Donald Trump Claims Black Lives Matter's Original Message Was 'Kill the Police'

Former President Donald Trump has falsely suggested that the Black Lives Matter movement encouraged violence against police officers during an interview on British television.

In his conversation with Brexit campaigner Nigel Farage, now a host on GB News, Trump mentioned the debunked conspiracy theory that left-wing activists took part in the storming of the Capitol on January 6, as well as claiming that an anti-police chant heard at a 2015 protest was the original message of Black Lives Matter.

"It's shocking that it started off with 'pigs in a blanket,' right? You know that, right? The expression 'Fry 'em like bacon,'" Trump told Farage.

"That was about our great police. And all of a sudden this becomes mainstream? I don't really think so.

"And antifa. Very bad," Trump added. "They had antifa in that rally, they had antifa leading a lot of people on that day on January. And I will say that it's pretty incredible that nothing happens to them."

Farage asked Trump to clarify if he believes the Black Lives Matter movement, which began in 2013 to protest police brutality against African Americans, is mainly about racial equality.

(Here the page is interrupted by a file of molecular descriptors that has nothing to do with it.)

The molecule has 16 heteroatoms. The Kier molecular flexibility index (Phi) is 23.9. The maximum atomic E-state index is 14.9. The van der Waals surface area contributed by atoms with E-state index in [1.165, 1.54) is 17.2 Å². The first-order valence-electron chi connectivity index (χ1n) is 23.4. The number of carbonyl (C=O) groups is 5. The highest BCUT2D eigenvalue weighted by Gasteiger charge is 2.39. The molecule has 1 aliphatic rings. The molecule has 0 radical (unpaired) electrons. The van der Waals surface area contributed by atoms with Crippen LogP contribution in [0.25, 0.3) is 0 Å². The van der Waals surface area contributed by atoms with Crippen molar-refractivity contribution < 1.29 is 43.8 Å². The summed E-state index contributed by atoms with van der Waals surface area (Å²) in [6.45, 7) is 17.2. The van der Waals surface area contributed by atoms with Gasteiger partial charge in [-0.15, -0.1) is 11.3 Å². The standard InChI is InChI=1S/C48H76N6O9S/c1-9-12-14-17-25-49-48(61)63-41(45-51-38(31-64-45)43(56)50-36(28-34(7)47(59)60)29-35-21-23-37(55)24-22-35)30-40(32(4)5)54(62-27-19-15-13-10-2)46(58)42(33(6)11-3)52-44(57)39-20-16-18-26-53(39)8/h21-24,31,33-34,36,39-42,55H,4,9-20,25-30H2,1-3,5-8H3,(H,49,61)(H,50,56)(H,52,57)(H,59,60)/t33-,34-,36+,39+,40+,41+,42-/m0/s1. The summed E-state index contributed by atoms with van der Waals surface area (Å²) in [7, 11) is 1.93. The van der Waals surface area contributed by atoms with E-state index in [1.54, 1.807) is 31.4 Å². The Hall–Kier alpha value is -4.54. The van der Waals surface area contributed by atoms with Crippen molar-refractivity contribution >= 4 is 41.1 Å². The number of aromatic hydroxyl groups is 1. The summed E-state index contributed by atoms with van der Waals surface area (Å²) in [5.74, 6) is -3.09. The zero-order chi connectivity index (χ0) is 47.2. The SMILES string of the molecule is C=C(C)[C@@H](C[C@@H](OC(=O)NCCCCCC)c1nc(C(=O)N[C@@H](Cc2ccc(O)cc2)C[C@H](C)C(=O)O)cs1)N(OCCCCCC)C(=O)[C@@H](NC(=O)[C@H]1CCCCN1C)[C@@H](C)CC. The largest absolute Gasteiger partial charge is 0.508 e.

"They're about politics, but I think they're about a lot of other things," Trump said.

"If you go back to their original founding and what they were saying. 'Kill the police.' What they're saying is 'kill the police'. And that becomes mainstream? Not good."

The "fry them like bacon" chant Trump mentioned was sung at a protest march held by a Black Lives Matter group in St Paul, Minnesota, in 2015.

CNN reported in July 2020 that the chant was sung by a group that was independent from the national Black Lives Matter organization and has never been an official, national or prominent slogan of the movement.

Trump frequently made reference to the "horrible" chant during his years in the White House, claiming it was the first time he became aware of the Black Lives Matter movement.

He also mentioned the "pigs in a blanket" chant during the final presidential debate against Joe Biden in October 2020, while claiming he was the "least racist person in this room."

Despite the former president's claims, the Black Lives Matter movement did not begin with a call to kill police officers.

It began in the summer of 2013 after George Zimmerman was acquitted of murdering Trayvon Martin, an unarmed Black teenager. Zimmerman shot dead the 17-year-old in Sanford, Florida, in February 2012.

The movement's call for an end to police violence against Black people gained national prominence after three officer-involved deaths in the space of a few months in 2014: Eric Garner, 43, in New York in July; Michael Brown, 18, in Ferguson, Missouri, in August; and Tamir Rice, 12, in Cleveland, Ohio, in November.

Black Lives Matter has since became a global movement, as seen by the protests that broke out worldwide in the wake of the murder of George Floyd by a Minneapolis police officer in May 2020.

Newsweek has contacted Black Lives Matter for comment.

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Donald Trump discussed the Black Lives Matter movement during an interview on a British news channel. Drew Angerer/Sean Rayford/Getty Images